State of Aloha

STATE of ALOHA trailer: [youtube]http://www.youtube.com/watch?v=InE6Z4a0wrk[/youtube]

HIFF SHOWTIMES

Sunday, October 18, 2:45 pm Dole Cannery A Thursday, October 22, 2:00 pm Dole Cannery D

The exciting news is that this film has been nominated for best documentary in the Documentary Feature Category, to possibly receive the Halekulani Golden Orchid Award!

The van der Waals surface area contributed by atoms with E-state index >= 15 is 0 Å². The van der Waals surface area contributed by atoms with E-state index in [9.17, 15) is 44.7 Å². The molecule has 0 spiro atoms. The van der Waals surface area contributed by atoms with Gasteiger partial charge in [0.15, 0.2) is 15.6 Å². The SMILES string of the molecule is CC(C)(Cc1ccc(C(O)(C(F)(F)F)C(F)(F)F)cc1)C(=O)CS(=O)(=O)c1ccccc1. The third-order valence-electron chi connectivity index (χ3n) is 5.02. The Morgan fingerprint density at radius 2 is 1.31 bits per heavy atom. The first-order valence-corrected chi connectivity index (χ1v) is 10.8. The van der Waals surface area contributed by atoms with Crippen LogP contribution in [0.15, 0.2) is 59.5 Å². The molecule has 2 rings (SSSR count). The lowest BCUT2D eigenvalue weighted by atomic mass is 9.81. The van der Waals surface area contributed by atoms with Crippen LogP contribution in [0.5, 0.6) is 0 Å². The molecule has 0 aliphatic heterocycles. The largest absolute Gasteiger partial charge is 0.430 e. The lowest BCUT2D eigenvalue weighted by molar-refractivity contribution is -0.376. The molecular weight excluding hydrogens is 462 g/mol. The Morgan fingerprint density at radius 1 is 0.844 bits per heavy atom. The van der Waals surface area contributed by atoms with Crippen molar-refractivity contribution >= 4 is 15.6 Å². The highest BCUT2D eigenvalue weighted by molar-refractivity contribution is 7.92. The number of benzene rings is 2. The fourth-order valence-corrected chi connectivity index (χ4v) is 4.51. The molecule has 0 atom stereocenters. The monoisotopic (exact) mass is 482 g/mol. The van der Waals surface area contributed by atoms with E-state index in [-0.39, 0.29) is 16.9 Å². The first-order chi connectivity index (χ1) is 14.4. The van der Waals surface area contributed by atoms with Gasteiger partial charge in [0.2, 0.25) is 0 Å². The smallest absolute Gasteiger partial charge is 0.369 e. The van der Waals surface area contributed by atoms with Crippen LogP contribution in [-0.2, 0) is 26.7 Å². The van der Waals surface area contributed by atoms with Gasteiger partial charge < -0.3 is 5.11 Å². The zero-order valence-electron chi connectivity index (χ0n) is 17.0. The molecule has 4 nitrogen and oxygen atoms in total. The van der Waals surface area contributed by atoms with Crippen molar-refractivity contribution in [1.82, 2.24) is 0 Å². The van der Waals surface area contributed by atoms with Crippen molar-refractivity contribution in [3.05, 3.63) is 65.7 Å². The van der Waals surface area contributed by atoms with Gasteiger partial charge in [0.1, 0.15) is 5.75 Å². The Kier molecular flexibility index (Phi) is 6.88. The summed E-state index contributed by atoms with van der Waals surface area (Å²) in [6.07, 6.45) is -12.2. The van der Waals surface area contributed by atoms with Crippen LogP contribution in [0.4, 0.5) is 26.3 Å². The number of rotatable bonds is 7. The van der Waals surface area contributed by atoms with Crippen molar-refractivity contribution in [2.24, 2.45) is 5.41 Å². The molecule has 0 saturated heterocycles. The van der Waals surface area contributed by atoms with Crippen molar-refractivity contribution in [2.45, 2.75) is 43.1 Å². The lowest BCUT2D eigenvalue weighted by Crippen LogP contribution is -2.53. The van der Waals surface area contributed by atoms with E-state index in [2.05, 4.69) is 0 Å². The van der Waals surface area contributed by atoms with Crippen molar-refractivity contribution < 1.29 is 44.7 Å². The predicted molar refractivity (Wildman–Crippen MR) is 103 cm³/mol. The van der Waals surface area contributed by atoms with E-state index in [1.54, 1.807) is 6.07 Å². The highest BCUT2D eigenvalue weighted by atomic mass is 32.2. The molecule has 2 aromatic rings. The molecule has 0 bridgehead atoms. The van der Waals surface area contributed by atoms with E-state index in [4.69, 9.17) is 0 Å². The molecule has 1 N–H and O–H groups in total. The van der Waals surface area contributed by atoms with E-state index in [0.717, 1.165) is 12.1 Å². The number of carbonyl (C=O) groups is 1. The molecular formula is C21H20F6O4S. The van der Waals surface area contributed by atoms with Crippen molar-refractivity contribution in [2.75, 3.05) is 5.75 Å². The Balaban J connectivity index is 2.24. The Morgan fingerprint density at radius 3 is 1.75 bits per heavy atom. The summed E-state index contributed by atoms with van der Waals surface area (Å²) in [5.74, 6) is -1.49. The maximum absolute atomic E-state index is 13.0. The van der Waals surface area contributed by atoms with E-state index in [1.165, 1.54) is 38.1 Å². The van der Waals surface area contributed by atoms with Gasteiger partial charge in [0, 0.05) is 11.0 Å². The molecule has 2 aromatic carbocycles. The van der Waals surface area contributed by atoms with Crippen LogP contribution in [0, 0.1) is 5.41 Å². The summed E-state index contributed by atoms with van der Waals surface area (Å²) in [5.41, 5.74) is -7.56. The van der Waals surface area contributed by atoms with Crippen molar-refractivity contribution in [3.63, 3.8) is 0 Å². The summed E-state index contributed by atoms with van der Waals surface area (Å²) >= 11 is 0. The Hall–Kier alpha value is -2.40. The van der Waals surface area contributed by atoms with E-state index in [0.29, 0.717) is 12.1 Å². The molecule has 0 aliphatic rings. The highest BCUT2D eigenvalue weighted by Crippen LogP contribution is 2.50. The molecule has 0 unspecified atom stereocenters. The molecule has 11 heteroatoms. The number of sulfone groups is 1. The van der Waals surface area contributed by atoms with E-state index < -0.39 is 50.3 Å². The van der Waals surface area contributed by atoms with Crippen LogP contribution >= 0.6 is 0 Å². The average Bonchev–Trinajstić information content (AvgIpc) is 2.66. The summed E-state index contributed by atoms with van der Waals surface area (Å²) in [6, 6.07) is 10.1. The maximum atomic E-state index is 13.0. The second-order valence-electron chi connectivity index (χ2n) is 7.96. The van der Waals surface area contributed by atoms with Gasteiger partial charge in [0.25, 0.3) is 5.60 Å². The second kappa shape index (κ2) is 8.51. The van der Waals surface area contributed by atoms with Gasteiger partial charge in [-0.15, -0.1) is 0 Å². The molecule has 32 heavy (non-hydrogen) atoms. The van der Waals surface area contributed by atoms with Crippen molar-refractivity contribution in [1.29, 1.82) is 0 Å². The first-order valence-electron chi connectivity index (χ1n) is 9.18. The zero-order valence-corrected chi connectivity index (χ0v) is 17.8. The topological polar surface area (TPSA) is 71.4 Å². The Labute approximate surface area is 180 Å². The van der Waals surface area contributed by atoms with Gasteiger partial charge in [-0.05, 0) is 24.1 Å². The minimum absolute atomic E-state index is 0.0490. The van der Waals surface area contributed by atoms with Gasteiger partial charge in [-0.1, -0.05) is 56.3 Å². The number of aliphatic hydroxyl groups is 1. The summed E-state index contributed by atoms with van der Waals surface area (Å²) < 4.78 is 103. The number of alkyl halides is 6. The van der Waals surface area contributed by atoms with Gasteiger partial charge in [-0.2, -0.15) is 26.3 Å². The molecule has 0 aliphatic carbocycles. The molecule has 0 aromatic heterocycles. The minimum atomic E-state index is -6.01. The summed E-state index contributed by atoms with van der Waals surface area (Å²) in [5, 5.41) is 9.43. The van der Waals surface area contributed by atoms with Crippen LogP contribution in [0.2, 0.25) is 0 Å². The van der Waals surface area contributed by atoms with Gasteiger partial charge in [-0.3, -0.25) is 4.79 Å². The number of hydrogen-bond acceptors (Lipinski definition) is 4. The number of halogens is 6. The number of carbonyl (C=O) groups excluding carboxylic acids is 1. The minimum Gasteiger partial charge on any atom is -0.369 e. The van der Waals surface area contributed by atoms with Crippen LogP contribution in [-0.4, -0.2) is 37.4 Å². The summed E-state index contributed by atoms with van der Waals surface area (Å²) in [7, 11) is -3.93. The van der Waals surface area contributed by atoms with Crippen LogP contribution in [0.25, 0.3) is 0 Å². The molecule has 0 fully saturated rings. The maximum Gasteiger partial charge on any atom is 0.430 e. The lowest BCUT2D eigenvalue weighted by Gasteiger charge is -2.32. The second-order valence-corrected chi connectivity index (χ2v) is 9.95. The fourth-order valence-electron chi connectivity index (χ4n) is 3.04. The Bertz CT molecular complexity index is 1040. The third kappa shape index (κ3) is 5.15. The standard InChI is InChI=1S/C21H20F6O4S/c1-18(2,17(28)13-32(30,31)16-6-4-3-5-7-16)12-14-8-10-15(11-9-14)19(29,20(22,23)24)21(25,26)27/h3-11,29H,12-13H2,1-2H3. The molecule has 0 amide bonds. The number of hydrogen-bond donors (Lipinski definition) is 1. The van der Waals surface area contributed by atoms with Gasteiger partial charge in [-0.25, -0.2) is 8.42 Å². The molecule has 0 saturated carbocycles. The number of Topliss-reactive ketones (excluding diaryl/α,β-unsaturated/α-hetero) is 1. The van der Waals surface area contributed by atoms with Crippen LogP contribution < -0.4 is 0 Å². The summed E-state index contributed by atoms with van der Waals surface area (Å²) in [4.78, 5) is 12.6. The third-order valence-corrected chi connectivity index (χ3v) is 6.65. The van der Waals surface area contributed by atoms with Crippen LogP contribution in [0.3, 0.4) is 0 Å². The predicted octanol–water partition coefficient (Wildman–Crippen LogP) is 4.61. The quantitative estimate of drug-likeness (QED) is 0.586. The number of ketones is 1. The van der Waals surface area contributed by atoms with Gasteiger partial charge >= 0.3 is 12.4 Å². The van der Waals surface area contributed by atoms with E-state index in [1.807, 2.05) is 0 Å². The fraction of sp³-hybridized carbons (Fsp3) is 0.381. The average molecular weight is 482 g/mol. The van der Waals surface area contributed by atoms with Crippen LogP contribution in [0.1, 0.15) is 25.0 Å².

PBS PREMIERE- AUGUST 28th Tonight was the premiere of “State of Aloha” on Hawaii PBS. I watched it in the PBS studio on a big screen TV– which really added to its impact. I went accompanying Kekuni Blaisdell. We sat in the studio with the director of the documentary Anne Misawa, as well as the panelists of the follow-up show, “Insights,” hosted by Dan Boylan, which included, besides Kekuni, Honolulu Star Bulletin journalist Helen Altonn (who was working at the Bulletin at the time of Statehood); former governor John Waihee; and Jon Okamura, professor of Ethnic Studies at the University of Hawaii. What struck me most about this discussion was what Governor John Waihee (1986-94) publicly acknowledged and supported. Much of this discussion dealt with the legitimacy of statehood. As we have seen in previous postings, the overthrow and annexation is the foundation by which statehood occurred. In 1993, when Congress passed the Apology Resolution and President Clinton, signed it into law, it confirmed what many historians and activists had been asserting for years– that the overthrow was illegal. Similarly, many historians, lawyers and activists have also been asserting the surreptitious process by which annexation and statehood occurred and I wondered– now that these facts have become evident– how the Hawaii State Legislature or the U.S. Congress will in the future, respond to these claims as we begin to learn more about the historical process by which these frauds were imposed. Next year, for example, the McKinley statue in front of McKinley High School may possibly have a new hand. Currently, he is holding an annexation treaty– but there is no legitimate annexation treaty. The legislature is expected to correct this myth by recasting the hand without a treaty. What will McKinley hold instead? As we have seen through discussions over the last posting, there are still many who continue to assert that annexation was legitimate. When on the August 21st event last week, the current Governor Linda Lingle could not contradict the panelists assertion that there was no legitimate annexation treaty, many in the audience familiar with the activists claim that “annexation was a fraud,” became more fully aware of this deceit. For many of the older generation, the idea of this fraudulence, this cover-up was difficult to accept, and rightfully so, considering the annexation one believed to be true for so long was nothing but myth. Last night, Governor Waihee, repeatedly asserted these points. When he further agreed with Kekuni that statehood, too, was fraudulent, I think even the host Dan Boylan was surprised. The Governor said, “I don’t disagree with Kekuni on the facts, they are the facts.” What happens when the independence activist and the ex-governor agree that the facts of the overthrow, annexation and statehood were all part of a greater cover-up, a fraud? We move on… Governor Waihee and Dr. Blaisdell parted ways when it came to the Akaka Bill. What’s next for Hawaiians– for Kanaka Maoli? As Kekuni promoted self-determination through decolonization, Waihee argued for the Akaka Bill, the Native Hawaiian Government Reorganization Act of 2009. When the question was presented to Dr. Okamura, he said that there had been an unofficial poll conducted by one of Hawaii’s newspapers in which the majority of the ethnic Japanese in Hawaii had supported Native Hawaiian independence. He also suggested that the immigrant populations– the settler communities– should participate in a supportive role for Hawaiian independence. When asked if Hawaii was better off as a state, the Governor re-phrased the question, “Is statehood better than not having the overthrow? No way…” Everyone agreed that the film succeeded at capturing the schizophrenia of the moment. Where do we go from here? I think the process for reframing the questions as Waihee had done is the next step. We will move forward with the further uncovering of what had been lost with the myths of annexation and statehood, and we will continue to discuss what that means for not only kanaka maoli, but the immigrants and more recent residents of Hawaii. As Poka Laenui has been suggesting, many have moved from the “ignorance-to-anger phase” and into the “dreaming phase” in which we can get together and collectively envision how we can restore what had been lost for Hawaii through the deceit of annexation and statehood. This is an invitation for those who want to participate in the process, and to embrace a collective vision of what an independent Hawaii might look like. When Dan Boylan asked Kekuni about the racial or ethnic divisions in the independence movement, Kekuni said that “many non-kanaka support the movement”, and more are doing so. Governor Waihee elaborating upon what Governor Ariyoshi (1974-86) had suggested in the film, said that the independence movement in Hawaii has to be inclusive of the migrant settlers in Hawaii. What that role is in its practical forms, may be the next step in discussing Hawaii’s future. If you miss the Thursday program, each week’s episode is rebroadcast on Fridays at 10:30pm and Sundays at 3:00pm, and you can also listen to an audio rebroadcast each Sunday morning at 6:00AM on KUMU 94.7 FM. Insights on PBS Hawaii is also available on demand to Oceanic Time Warner digital subscribers by tuning to channel 110.]]>

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